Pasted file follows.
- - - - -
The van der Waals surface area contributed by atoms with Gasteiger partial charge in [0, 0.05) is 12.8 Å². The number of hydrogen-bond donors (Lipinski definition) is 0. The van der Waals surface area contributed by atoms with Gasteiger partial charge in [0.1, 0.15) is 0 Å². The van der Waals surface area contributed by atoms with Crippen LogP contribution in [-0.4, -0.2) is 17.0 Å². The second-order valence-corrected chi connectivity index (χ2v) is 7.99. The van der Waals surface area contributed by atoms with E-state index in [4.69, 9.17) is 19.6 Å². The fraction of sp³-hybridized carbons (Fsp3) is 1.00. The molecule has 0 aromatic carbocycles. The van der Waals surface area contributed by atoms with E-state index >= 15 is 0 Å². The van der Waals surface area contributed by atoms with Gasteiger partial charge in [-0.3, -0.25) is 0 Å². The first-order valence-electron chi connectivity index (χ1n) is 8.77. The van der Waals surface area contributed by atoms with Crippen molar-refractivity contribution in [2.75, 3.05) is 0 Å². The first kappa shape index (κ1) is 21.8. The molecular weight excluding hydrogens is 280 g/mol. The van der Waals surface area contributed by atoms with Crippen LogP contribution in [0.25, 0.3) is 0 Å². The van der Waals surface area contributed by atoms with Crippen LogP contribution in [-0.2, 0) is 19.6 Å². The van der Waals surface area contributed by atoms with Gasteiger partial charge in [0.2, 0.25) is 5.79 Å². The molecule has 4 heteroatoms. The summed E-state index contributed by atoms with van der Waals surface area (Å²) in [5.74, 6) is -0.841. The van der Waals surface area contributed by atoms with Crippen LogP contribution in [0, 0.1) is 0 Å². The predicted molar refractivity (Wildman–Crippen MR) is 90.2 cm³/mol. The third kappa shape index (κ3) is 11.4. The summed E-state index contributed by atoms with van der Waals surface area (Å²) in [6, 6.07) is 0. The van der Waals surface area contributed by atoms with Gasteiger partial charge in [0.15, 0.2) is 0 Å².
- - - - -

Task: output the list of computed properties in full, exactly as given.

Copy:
The van der Waals surface area contributed by atoms with Gasteiger partial charge in [0, 0.05) is 12.8 Å². The number of hydrogen-bond donors (Lipinski definition) is 0. The van der Waals surface area contributed by atoms with Gasteiger partial charge in [0.1, 0.15) is 0 Å². The van der Waals surface area contributed by atoms with Crippen LogP contribution in [-0.4, -0.2) is 17.0 Å². The second-order valence-corrected chi connectivity index (χ2v) is 7.99. The van der Waals surface area contributed by atoms with E-state index in [4.69, 9.17) is 19.6 Å². The fraction of sp³-hybridized carbons (Fsp3) is 1.00. The molecule has 0 aromatic carbocycles. The van der Waals surface area contributed by atoms with E-state index >= 15 is 0 Å². The van der Waals surface area contributed by atoms with Gasteiger partial charge in [-0.3, -0.25) is 0 Å². The first-order valence-electron chi connectivity index (χ1n) is 8.77. The van der Waals surface area contributed by atoms with Crippen molar-refractivity contribution in [2.75, 3.05) is 0 Å². The first kappa shape index (κ1) is 21.8. The molecular weight excluding hydrogens is 280 g/mol. The van der Waals surface area contributed by atoms with Crippen LogP contribution in [0.25, 0.3) is 0 Å². The van der Waals surface area contributed by atoms with Crippen LogP contribution in [-0.2, 0) is 19.6 Å². The van der Waals surface area contributed by atoms with Gasteiger partial charge in [0.2, 0.25) is 5.79 Å². The molecule has 4 heteroatoms. The summed E-state index contributed by atoms with van der Waals surface area (Å²) in [5.74, 6) is -0.841. The van der Waals surface area contributed by atoms with Crippen LogP contribution in [0, 0.1) is 0 Å². The predicted molar refractivity (Wildman–Crippen MR) is 90.2 cm³/mol. The third kappa shape index (κ3) is 11.4. The summed E-state index contributed by atoms with van der Waals surface area (Å²) in [6, 6.07) is 0. The van der Waals surface area contributed by atoms with Gasteiger partial charge in [0.15, 0.2) is 0 Å².